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An architect's rendering of plans for a new track and field at Mount Greylock Regional School.

Mount Greylock School Committee Sends Track, Field Project to Bid

By Stephen DravisiBerkshires Staff
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WILLIAMSTOWN, Mass. — The Mount Greylock Regional School Committee this month agreed to put the latest incarnation of its track and field project out to bid.
The panel could have bids in hand to approve as soon as its September meeting, and shovels could go in the ground at the middle-high school campus as early as this fall, Carolyn Greene told her colleagues.
"Assuming a bid is approved, the construction team might start in the fall," she said at the School Committee's July meeting. "They might start in the spring. It depends on their schedules.
"We'd anticipate the completion date would be essentially the same whether they started in fall or spring."
The project's current timeline would see the track and field team using the new eight-lane track and throwing and jumping pits in the spring 2025 season. The grass multisport field planned for the interior of the track would be ready for play by fall 2025.
Before voting 7-0 to authorize release of the bid documents, School Committee members had some questions about the specifications.
Jose Constantine asked for specifics about the grass field.
"We wanted to have an irrigated field, but it won't be a pure sand based field," district Business Manager Joe Bergeron said. "All professional teams use a pure sand layer [below topsoil] to provide utmost drainage. That's also a field that professional teams water daily because water evacuates that quickly.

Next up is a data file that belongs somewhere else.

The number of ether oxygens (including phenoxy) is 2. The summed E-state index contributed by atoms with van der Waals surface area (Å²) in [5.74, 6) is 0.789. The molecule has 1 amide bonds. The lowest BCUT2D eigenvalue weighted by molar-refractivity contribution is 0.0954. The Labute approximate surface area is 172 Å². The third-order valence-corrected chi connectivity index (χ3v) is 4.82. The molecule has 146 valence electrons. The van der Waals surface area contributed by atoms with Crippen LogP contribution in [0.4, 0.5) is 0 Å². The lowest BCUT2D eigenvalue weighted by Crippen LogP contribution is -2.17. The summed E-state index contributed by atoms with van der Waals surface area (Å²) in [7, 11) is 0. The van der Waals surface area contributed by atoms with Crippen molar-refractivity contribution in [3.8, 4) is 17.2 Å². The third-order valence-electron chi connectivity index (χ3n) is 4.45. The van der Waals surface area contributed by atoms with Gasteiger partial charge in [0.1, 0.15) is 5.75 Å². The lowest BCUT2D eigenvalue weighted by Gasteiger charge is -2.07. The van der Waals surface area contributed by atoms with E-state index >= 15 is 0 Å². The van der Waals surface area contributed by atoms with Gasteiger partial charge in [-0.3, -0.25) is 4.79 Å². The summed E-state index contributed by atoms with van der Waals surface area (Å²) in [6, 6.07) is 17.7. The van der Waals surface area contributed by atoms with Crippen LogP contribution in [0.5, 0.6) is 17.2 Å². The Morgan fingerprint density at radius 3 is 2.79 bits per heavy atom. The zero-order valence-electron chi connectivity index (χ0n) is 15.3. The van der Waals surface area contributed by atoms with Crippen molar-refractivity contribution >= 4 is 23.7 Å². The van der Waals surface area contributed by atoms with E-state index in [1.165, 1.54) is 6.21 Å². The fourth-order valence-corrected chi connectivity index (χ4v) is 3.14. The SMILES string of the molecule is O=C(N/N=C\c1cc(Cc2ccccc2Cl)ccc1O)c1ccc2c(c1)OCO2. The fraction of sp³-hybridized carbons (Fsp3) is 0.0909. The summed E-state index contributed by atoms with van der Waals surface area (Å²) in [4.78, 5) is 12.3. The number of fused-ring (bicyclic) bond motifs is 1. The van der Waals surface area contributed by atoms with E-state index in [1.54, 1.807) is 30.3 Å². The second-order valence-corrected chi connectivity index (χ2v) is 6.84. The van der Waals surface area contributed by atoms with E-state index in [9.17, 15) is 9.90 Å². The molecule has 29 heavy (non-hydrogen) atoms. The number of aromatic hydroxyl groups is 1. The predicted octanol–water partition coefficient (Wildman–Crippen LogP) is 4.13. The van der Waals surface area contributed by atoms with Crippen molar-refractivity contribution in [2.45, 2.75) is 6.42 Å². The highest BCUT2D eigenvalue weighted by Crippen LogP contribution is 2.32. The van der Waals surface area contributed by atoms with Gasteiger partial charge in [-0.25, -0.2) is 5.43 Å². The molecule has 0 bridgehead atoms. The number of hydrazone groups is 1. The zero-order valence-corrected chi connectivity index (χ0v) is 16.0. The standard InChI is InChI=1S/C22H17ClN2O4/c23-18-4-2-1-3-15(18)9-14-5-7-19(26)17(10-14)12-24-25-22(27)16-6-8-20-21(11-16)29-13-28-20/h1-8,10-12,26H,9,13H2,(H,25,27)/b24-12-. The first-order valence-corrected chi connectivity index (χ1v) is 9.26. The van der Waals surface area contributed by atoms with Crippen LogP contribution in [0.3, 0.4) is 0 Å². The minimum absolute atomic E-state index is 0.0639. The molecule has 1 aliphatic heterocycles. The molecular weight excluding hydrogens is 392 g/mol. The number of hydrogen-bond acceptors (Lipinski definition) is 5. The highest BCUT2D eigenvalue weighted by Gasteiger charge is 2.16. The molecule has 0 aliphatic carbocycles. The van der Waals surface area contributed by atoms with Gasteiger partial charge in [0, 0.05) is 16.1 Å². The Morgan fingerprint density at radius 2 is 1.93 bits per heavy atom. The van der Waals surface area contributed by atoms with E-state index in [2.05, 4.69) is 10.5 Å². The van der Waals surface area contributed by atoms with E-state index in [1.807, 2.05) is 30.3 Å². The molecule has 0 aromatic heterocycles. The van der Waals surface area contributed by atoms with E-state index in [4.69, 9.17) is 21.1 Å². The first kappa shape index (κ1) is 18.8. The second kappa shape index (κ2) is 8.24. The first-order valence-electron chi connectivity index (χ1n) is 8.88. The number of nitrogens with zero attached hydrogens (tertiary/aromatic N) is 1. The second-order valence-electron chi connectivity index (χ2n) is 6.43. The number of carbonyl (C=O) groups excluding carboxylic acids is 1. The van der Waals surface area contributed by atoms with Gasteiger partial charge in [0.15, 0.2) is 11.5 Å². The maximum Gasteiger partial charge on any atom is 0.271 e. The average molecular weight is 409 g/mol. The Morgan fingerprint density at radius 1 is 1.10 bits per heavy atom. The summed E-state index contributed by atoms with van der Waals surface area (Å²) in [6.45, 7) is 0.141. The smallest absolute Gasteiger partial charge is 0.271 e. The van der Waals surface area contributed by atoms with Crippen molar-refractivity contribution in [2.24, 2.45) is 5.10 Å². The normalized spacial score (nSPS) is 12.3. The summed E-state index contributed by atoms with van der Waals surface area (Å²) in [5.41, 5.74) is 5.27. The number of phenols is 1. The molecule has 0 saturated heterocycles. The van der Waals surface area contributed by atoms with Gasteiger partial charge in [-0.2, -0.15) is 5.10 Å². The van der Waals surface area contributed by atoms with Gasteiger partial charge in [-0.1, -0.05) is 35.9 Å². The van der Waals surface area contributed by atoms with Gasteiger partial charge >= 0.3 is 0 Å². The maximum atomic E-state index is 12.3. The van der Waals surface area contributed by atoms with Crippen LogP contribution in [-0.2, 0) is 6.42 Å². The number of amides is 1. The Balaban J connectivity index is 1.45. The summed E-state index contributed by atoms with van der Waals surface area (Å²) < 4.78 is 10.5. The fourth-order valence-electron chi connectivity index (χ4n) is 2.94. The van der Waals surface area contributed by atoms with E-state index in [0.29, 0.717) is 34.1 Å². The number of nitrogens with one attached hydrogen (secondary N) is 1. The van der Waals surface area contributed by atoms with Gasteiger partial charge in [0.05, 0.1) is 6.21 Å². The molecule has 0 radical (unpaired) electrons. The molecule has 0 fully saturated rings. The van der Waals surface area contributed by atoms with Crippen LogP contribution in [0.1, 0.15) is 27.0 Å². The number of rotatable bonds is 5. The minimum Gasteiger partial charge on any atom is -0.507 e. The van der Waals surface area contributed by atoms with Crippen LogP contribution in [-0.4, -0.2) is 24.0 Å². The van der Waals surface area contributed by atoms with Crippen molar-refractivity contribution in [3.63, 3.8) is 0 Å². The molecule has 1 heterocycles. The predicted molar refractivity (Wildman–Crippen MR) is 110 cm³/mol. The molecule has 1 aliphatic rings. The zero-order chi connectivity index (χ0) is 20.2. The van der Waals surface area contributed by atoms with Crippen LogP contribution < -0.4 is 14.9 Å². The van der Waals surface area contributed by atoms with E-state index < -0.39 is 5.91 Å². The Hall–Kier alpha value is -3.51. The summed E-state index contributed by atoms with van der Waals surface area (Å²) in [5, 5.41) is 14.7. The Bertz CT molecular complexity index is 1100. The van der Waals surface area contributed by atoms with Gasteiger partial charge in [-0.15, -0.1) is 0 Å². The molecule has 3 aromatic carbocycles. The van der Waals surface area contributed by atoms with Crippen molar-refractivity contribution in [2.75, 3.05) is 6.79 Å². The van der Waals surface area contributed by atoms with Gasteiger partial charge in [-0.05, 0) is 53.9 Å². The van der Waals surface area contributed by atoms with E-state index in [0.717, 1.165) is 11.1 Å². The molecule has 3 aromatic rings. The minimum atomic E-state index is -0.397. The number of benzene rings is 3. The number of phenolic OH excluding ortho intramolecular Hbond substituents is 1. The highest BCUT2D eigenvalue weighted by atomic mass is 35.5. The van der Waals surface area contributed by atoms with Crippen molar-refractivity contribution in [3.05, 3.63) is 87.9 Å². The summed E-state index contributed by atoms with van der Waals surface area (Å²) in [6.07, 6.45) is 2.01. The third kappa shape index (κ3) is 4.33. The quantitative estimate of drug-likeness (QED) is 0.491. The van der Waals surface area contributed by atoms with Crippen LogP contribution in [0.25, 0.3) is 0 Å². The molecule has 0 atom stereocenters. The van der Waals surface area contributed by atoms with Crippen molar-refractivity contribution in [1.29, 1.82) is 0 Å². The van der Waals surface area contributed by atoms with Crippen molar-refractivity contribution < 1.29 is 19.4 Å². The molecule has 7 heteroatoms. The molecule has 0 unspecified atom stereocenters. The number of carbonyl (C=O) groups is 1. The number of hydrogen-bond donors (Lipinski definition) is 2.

"We're kind of a step below, where there's a fair amount of sand mixed with soil on top of which sod goes, so it drains fairly well. ... But it won't require irrigation such that we can't keep it green at any point where we want to play on it."
The new field to the west of the district administration building, which will be ringed with lights, figures to be the main varsity field, replacing the current John T. Allen Field on the east side of the Cold Spring Road campus.
The new grass field would be the home for varsity boys and girls soccer in the fall, varsity boys and girls lacrosse in the spring and football, assuming Mount Greylock revives the varsity sport; currently, Mount Greylock students participate in a cooperative team with Drury in North Adams.
Constantine and Julia Bowen also sought details on accessibility elements of the new project, which will have a ramp to the first level of the bleachers and spots for wheelchairs on that first level. The "press box" at the top of those bleachers will not be accessible.
Bergeron and Greene, who serve on the district's Track and Field Committee, said the architects assured the committee that the facility would be compliant with the Americans with Disabilities Act but could not cite the specific explanation on the press box, which the subcommittee had asked about.
Curtis Elfenbein, during the meeting, pulled up language on the up codes website that appeared to explain it.
"There seems to also be an exemption ... that says an accessible ramp shall not be required to press boxes in bleachers that have points of entry at only one level provided the aggregate area of the press box is 500 square feet maximum," Elfenbein said. "I think we fall under that exemption."